• Let’s get real on this subject. Regardless if you believe someone is a liar (proven or not) then they are perfectly entitled to express a view in a referendum. Obviously if they are believed to be less than sincere then their opinions may be somewhat tarnished.
    No Tony, what you actually want is to ban anybody from having views aired that differ from yours.
    Nice chap that Mr Banks!!

  • Peter,
    Not really. My problem is when the overwhelming amount of time is given to liars, even though their reputations are tarnished. Boris was sacked from a newpaper for dishonesty, obviously suffers from amnesia about what he said about Turkey, his £350 million pound per week claptrap on the side of the bus, but continues to have celebrity status. Banks is under criminal investigation. I know very well that since you have the result you want you are happy, but there are plenty of people who now realize that they were lied to and regret their decision. That’s not to mention the 2 million new young voters and will have to actually live with the consequences of the result for far longer than you or I. From my understanding you are unhappy for them to have the right to change their minds whilst accepting they were lied to, or exercise their democratic right at all . I don’t see a possible defence for such an opinion. Try telling someone in any other area of life they were lied in an agreement and yet are bound by a decision they made on that basis. It would be thrown out in any legal case.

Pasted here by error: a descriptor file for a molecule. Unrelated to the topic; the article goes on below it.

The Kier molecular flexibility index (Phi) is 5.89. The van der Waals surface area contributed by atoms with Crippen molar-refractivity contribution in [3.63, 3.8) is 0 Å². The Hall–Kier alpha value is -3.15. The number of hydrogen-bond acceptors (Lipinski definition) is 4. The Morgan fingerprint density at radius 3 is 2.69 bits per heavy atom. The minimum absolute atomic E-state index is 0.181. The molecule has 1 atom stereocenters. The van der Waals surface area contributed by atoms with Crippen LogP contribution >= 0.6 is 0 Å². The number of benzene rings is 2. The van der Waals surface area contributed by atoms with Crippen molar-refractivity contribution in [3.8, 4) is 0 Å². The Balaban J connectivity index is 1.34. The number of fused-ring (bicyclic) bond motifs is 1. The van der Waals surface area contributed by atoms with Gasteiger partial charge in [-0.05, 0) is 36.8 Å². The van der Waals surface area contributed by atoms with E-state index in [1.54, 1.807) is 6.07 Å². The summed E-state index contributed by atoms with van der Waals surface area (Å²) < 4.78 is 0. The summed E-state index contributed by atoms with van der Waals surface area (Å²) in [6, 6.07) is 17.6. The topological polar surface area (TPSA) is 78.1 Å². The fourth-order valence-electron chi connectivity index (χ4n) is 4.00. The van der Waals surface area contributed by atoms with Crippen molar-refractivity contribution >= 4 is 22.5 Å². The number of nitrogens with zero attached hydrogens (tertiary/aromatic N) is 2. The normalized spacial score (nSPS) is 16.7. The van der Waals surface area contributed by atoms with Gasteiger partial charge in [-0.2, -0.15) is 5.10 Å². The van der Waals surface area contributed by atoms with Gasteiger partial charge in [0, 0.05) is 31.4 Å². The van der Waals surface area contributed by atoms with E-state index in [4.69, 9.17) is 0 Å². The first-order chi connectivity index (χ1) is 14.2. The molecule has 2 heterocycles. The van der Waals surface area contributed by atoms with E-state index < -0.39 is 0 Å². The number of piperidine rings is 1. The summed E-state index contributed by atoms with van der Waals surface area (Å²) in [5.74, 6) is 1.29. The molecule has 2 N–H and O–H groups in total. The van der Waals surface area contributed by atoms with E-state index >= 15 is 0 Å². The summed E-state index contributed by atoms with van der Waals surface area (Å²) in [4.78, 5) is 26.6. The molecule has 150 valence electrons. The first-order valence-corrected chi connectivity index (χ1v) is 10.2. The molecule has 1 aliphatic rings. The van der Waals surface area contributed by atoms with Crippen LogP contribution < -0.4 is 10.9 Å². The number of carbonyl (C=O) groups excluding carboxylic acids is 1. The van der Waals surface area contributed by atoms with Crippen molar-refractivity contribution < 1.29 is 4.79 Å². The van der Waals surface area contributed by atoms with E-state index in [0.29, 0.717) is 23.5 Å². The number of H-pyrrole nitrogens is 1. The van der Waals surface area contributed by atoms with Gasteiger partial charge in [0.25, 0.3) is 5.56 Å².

You are probably aware if the Referendum had been binding it would now be ruled an unsafe result, in the light of the low margin. The only reason it continues, bizarrely, is that is was only advisory.